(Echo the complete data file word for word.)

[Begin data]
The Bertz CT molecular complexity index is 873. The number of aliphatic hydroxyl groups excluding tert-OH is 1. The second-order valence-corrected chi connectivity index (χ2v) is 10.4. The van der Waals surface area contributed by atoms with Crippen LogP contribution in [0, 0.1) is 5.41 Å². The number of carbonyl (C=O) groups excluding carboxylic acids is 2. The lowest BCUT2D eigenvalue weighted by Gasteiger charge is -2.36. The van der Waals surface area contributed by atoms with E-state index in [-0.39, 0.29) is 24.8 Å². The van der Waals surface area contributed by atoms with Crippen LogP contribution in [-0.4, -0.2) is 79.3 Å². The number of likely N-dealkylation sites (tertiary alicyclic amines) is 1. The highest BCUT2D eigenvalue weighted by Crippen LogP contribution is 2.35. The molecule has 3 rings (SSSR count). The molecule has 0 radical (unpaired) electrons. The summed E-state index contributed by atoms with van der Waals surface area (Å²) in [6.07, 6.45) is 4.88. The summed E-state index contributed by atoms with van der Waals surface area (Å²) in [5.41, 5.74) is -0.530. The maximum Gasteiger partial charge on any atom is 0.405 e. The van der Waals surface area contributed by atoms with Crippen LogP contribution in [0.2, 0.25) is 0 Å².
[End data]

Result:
The Bertz CT molecular complexity index is 873. The number of aliphatic hydroxyl groups excluding tert-OH is 1. The second-order valence-corrected chi connectivity index (χ2v) is 10.4. The van der Waals surface area contributed by atoms with Crippen LogP contribution in [0, 0.1) is 5.41 Å². The number of carbonyl (C=O) groups excluding carboxylic acids is 2. The lowest BCUT2D eigenvalue weighted by Gasteiger charge is -2.36. The van der Waals surface area contributed by atoms with E-state index in [-0.39, 0.29) is 24.8 Å². The van der Waals surface area contributed by atoms with Crippen LogP contribution in [-0.4, -0.2) is 79.3 Å². The number of likely N-dealkylation sites (tertiary alicyclic amines) is 1. The highest BCUT2D eigenvalue weighted by Crippen LogP contribution is 2.35. The molecule has 3 rings (SSSR count). The molecule has 0 radical (unpaired) electrons. The summed E-state index contributed by atoms with van der Waals surface area (Å²) in [6.07, 6.45) is 4.88. The summed E-state index contributed by atoms with van der Waals surface area (Å²) in [5.41, 5.74) is -0.530. The maximum Gasteiger partial charge on any atom is 0.405 e. The van der Waals surface area contributed by atoms with Crippen LogP contribution in [0.2, 0.25) is 0 Å².